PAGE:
I was amazed by how spot-on the land's designers were in replicating the signs of the movie, right down to the animation. Purchasing this much neon had to cost at least a million dollars alone.
I didn't ride Luigi's Rollicking Roadsters, but this trackless ride looks amazing after dark, with the strings of popcorn lights hanging above.
Radiator Springs Racers has all the aspects of a great Disney attraction, aside from perhaps emotional appeal. But the competitive feature of racing another ride vehicle during the speedy finale is hard to beat among Disney's thrill rides.
The detail put into the area's rockwork is impressive considering how little time you have to study it while flying by on Radiator Springs Racers.
This is the last picture of Luigi's, I promise! I guess I was just enraptured with this facade.
Flo's V-8 Cafe might take the cake as the most stunningly lit building in the land. I love the neon "spark plugs" reflecting on the overhang.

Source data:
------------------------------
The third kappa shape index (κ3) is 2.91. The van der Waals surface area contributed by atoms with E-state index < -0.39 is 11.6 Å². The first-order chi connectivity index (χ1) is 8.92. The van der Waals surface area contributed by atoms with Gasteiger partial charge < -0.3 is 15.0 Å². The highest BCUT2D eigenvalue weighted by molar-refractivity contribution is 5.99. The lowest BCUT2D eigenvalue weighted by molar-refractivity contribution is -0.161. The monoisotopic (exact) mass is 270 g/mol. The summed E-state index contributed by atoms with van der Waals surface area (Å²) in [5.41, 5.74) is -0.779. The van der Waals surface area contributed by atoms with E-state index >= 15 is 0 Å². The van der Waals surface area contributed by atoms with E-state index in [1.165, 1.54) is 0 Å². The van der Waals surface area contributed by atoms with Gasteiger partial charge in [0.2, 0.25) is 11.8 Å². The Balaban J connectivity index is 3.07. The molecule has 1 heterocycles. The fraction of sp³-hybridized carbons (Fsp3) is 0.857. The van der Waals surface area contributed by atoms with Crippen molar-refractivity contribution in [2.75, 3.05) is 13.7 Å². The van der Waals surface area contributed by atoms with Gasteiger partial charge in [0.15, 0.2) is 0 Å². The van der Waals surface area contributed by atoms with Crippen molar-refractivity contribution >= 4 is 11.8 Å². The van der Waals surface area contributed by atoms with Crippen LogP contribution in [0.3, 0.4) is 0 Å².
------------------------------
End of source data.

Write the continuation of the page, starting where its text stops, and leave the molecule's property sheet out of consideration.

Thanks to Disney, we have a perfect real-life neon wonderland of the American roadside that everyone can (and should) visit today.
I love this shot of the Carthway Circle, a beautifully lit example of Art-Deco that again, thanks to Disney, lives on today.
A stroll through a quiet and moody Buena Vista Street is a great way to end your day at DCA... except it's more like you're wading through a crowd of screaming guests wielding strollers. Ah, Disney...
We may have swept through an entire park in one post, but DCA surprised me with its delightful examples of design work and especially its wonderful lighting. Like the rest of the Anaheim resort, I'd love to return someday. And although it's now been over a year since we visited Disneyland, there is still one more post to come!